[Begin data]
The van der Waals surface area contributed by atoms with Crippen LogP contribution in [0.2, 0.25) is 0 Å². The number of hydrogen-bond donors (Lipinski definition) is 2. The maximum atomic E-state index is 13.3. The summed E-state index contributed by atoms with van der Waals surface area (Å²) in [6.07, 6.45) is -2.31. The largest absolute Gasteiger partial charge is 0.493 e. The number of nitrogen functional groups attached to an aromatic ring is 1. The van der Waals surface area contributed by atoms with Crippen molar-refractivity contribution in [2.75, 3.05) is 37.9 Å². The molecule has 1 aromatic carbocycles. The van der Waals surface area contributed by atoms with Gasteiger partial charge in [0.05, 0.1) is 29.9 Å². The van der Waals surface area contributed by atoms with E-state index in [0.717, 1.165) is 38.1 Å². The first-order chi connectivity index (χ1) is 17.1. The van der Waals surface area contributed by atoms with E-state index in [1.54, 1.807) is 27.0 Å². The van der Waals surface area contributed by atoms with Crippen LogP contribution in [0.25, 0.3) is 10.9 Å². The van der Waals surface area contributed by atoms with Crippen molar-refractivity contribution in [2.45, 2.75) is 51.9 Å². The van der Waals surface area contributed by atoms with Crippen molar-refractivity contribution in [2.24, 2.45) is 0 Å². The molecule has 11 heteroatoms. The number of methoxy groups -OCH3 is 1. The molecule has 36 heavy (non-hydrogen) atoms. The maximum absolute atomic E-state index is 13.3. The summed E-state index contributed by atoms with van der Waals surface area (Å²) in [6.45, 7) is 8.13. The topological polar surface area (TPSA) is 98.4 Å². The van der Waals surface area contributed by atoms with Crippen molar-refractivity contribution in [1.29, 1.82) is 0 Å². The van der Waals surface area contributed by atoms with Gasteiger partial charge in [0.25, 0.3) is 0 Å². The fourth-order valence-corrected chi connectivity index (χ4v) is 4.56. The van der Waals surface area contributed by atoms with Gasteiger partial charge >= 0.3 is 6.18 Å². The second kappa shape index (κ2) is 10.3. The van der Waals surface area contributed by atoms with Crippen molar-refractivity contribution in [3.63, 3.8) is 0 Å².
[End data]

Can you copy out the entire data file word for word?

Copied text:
The van der Waals surface area contributed by atoms with Crippen LogP contribution in [0.2, 0.25) is 0 Å². The number of hydrogen-bond donors (Lipinski definition) is 2. The maximum atomic E-state index is 13.3. The summed E-state index contributed by atoms with van der Waals surface area (Å²) in [6.07, 6.45) is -2.31. The largest absolute Gasteiger partial charge is 0.493 e. The number of nitrogen functional groups attached to an aromatic ring is 1. The van der Waals surface area contributed by atoms with Crippen molar-refractivity contribution in [2.75, 3.05) is 37.9 Å². The molecule has 1 aromatic carbocycles. The van der Waals surface area contributed by atoms with Gasteiger partial charge in [0.05, 0.1) is 29.9 Å². The van der Waals surface area contributed by atoms with E-state index in [0.717, 1.165) is 38.1 Å². The first-order chi connectivity index (χ1) is 17.1. The van der Waals surface area contributed by atoms with E-state index in [1.54, 1.807) is 27.0 Å². The van der Waals surface area contributed by atoms with Crippen LogP contribution in [0.25, 0.3) is 10.9 Å². The van der Waals surface area contributed by atoms with Crippen molar-refractivity contribution in [2.45, 2.75) is 51.9 Å². The van der Waals surface area contributed by atoms with Crippen molar-refractivity contribution in [2.24, 2.45) is 0 Å². The molecule has 11 heteroatoms. The number of methoxy groups -OCH3 is 1. The molecule has 36 heavy (non-hydrogen) atoms. The maximum absolute atomic E-state index is 13.3. The summed E-state index contributed by atoms with van der Waals surface area (Å²) in [6.45, 7) is 8.13. The topological polar surface area (TPSA) is 98.4 Å². The van der Waals surface area contributed by atoms with Crippen molar-refractivity contribution in [1.29, 1.82) is 0 Å². The van der Waals surface area contributed by atoms with Gasteiger partial charge in [0.25, 0.3) is 0 Å². The fourth-order valence-corrected chi connectivity index (χ4v) is 4.56. The van der Waals surface area contributed by atoms with Gasteiger partial charge >= 0.3 is 6.18 Å². The second kappa shape index (κ2) is 10.3. The van der Waals surface area contributed by atoms with Crippen molar-refractivity contribution in [3.63, 3.8) is 0 Å².